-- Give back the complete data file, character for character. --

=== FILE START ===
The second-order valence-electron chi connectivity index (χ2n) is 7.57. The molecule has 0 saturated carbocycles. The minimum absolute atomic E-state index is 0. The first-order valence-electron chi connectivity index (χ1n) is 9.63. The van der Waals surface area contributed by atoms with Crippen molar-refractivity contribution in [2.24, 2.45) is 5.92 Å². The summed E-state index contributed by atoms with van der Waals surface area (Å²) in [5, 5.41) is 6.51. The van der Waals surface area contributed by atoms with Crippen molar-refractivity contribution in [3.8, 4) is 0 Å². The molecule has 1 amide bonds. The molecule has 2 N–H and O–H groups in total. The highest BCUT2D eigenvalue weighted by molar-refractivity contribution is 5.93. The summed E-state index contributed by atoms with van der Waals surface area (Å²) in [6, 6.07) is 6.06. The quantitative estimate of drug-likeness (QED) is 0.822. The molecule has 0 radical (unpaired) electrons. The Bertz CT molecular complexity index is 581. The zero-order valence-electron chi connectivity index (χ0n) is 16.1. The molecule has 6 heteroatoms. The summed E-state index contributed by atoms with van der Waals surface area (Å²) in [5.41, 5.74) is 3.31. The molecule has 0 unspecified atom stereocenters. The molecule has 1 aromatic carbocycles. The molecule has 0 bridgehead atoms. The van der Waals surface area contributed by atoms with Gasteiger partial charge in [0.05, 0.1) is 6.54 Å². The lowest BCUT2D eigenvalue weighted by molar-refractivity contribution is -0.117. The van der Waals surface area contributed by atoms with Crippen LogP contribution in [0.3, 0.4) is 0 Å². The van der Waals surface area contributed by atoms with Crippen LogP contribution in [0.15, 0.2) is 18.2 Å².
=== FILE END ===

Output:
The second-order valence-electron chi connectivity index (χ2n) is 7.57. The molecule has 0 saturated carbocycles. The minimum absolute atomic E-state index is 0. The first-order valence-electron chi connectivity index (χ1n) is 9.63. The van der Waals surface area contributed by atoms with Crippen molar-refractivity contribution in [2.24, 2.45) is 5.92 Å². The summed E-state index contributed by atoms with van der Waals surface area (Å²) in [5, 5.41) is 6.51. The van der Waals surface area contributed by atoms with Crippen molar-refractivity contribution in [3.8, 4) is 0 Å². The molecule has 1 amide bonds. The molecule has 2 N–H and O–H groups in total. The highest BCUT2D eigenvalue weighted by molar-refractivity contribution is 5.93. The summed E-state index contributed by atoms with van der Waals surface area (Å²) in [6, 6.07) is 6.06. The quantitative estimate of drug-likeness (QED) is 0.822. The molecule has 0 radical (unpaired) electrons. The Bertz CT molecular complexity index is 581. The zero-order valence-electron chi connectivity index (χ0n) is 16.1. The molecule has 6 heteroatoms. The summed E-state index contributed by atoms with van der Waals surface area (Å²) in [5.41, 5.74) is 3.31. The molecule has 0 unspecified atom stereocenters. The molecule has 1 aromatic carbocycles. The molecule has 0 bridgehead atoms. The van der Waals surface area contributed by atoms with Gasteiger partial charge in [0.05, 0.1) is 6.54 Å². The lowest BCUT2D eigenvalue weighted by molar-refractivity contribution is -0.117. The van der Waals surface area contributed by atoms with Crippen LogP contribution in [0.3, 0.4) is 0 Å². The van der Waals surface area contributed by atoms with Crippen LogP contribution in [0.15, 0.2) is 18.2 Å².